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Home Software Automap Automap Tutorial

Automap Tutorial

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This tutorial shows :

  • how to build a map file,
  • how to check its content,
  • how to use it at runtime.

We will follow the tradition: the program we are writing here just displays an 'hello, world' message.

In order to trigger autoloading, the message is displayed using methods from two different classes, defined in two different PHP scripts. The program will display the message in HTML if we are in a web environment, and as plain text, if we are in CLI mode.

Before you start, please ensure that the PHP version you are using is at least 5.3.0.

1 - Download the Automap software

First, if not already done, download the latest Automap distribution from Github. The software comes in the form of a tar/gz file. Uncompress and untar it anywhere you have write access. Once it is done, you will find a file named automap.phk. This is the map building/management tool AND the runtime library. The rest of the distribution is composed of examples and documentation.

:note Note that the example described below is contained in the distribution, in the examples/hello subdirectory.

Now, create an empty directory, anywhere on the system, cd there, and copy the automap.phk file into this directory. This will be our base directory.

:note For the sake of simplicity, we put the automap.phk runtime script in our base directory, but it could be located anywhere on the system. As this file contains the runtime code, it should be distributed with your application.

2 - The PHP scripts

Now, we create our example PHP scripts.

First, the main script. In our base directory, create a file named 'hello.php' containing :

<?php
// Load the Automap library and load the map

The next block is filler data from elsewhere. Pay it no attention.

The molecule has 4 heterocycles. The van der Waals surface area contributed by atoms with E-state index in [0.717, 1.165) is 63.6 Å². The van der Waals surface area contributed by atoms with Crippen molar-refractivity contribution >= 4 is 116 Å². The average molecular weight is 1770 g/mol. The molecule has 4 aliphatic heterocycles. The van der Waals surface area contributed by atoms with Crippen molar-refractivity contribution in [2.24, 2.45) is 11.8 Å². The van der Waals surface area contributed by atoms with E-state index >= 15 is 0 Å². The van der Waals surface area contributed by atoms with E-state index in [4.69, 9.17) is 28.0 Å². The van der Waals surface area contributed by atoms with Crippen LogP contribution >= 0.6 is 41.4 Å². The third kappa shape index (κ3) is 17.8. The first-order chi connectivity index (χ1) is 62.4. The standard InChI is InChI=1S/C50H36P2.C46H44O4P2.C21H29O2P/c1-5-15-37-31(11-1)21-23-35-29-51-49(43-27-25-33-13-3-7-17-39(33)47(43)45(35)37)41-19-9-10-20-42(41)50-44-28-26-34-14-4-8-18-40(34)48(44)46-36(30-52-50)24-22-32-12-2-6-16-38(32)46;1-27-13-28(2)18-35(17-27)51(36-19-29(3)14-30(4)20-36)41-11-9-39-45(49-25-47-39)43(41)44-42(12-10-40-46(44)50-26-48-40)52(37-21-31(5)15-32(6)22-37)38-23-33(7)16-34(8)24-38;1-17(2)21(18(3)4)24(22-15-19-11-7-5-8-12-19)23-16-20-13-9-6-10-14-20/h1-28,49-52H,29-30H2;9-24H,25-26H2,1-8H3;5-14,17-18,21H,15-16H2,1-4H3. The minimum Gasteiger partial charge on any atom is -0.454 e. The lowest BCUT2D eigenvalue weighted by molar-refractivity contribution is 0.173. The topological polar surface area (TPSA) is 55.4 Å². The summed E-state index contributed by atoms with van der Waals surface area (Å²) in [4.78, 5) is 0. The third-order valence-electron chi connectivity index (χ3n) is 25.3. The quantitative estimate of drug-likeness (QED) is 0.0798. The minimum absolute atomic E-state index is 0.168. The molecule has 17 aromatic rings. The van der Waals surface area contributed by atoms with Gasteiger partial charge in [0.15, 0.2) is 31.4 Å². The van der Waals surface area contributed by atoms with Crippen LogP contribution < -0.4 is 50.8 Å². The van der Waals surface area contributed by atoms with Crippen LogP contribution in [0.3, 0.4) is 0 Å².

require __DIR__.'/automap.phk';
\Automap\Mgr::load('auto.map');

// The line below will autoload the 'Message' class

Message::display('Hello, world');
?>

Now, we define the auxiliary classes. In order to make it simpler to scan these files, we create them in a subdirectory.

Create a subdirectory named 'src'. In this subdirectory, create these two files :

message.php :

<?php
class Message
{

public static function display($msg)
{
// This will autoload the 'EnvInfo' class

if (EnvInfo::is_web()) echo "<h1>$msg</h1>";
else echo "$msg\n";
}

} // End of class Message
?>

env.php :

<?php
class EnvInfo
{

public static function is_web()
{
return (php_sapi_name()!='cli');
}

} // End of class EnvInfo
?>

:note Note that there is no restriction on files names which, here, have nothing in common with the classes they contain. As an exercise, after you finish the tutorial, rename the files, rebuild the map, and run the program again. You may also merge both classes in a single file, enrich the code with a third class, or experiment with namespaces...

3 - Building the map file

Now, it's time to build the map. Once again, to keep it simple, we will create the map file in our base directory.